- Hardcover: 190 pages
- Publisher: Shearwater Books (20 Dec. 2011)
- Language: English
- ISBN-10: 1597266833
- ISBN-13: 978-1597266833
- Product Dimensions: 15.2 x 1.8 x 22.9 cm
- Average Customer Review: 5.0 out of 5 stars See all reviews (2 customer reviews)
- Amazon Bestsellers Rank: 2,526,257 in Books (See Top 100 in Books)
Let Them Eat Shrimp: The Tragic Disappearance of the Rainforrests of the Sea Hardcover – 20 Dec 2011
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"Kennedy Warne tells it straight: mangroves are under threat. In his passionate travelogue, he covers everything from vandal monkeys to life on the shores of the Red Sea, chronicling the global fight to save the rainforests of the sea. "Let Them Eat Shrimp" is a cocktail worth savoring."--Raj Patel "author of "The Value of Nothing" "
About the Author
Kennedy Warne is author of Roads Less Travelled and founding editor of New Zealand Geographic. His articles have appeared in National Geographic, Smithsonian, GEO, and other publications.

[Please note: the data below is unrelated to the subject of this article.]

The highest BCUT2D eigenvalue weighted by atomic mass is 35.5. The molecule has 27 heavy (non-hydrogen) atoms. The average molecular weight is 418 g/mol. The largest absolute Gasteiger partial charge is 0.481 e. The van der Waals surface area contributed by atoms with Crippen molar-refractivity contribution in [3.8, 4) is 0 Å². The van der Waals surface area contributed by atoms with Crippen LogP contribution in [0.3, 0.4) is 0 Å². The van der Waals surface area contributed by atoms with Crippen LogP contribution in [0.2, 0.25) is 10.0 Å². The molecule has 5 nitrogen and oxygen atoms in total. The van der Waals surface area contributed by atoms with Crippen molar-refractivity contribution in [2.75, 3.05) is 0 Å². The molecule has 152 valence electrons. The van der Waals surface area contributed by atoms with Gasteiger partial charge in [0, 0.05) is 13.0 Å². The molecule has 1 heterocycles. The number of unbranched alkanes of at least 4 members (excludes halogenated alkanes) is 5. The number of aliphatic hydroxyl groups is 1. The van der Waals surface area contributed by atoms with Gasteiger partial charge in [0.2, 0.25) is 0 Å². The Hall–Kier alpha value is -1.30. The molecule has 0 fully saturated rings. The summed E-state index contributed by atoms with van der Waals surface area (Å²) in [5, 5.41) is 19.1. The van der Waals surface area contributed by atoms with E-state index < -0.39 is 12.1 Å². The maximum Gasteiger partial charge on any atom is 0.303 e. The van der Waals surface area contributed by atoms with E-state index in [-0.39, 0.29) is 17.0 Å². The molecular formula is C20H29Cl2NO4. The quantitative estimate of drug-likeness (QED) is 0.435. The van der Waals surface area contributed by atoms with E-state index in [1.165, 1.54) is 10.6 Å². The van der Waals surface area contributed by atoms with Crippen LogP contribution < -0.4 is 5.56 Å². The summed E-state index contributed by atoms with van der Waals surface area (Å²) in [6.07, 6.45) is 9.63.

Top Customer Reviews
I thought the story was going to be all doom and gloom, but it was far from it. Not only was the writing smooth and enjoyable, the subject matter - Mangroves was both refreshing and interesting. If you want something a bit different to read, and maybe even a new subject to donate to, then this book is wonderful.
I thoroughly enjoyed it.
Most Helpful Customer Reviews on Amazon.com (beta)
In Let Them Eat Shrimp: The Tragic Disappearance of the Rainforests of the Sea, Kennedy Warne writes about the disappearance of the world’s mangrove forests, nearly impenetrable masses of trees and plants along some of our shorelines that serve as great breeding grounds for shrimp and other marine species. In easy-to-understand, nontechnical language, he shows how the rampant exploitation of these irreplaceable resources impacts peoples’ lives, local economies, and the global ecosphere. Warne details, in stark words, how the world’s fate is inextricably linked to the fate of the mangroves.
He gives you something to think about the next time you order a shrimp cocktail.
My small effort to help will be to never eat farm raised shrimp.
I work daily in mangroves with tourists , and this is a great book and must read for those with some kind of interest in mangroves.
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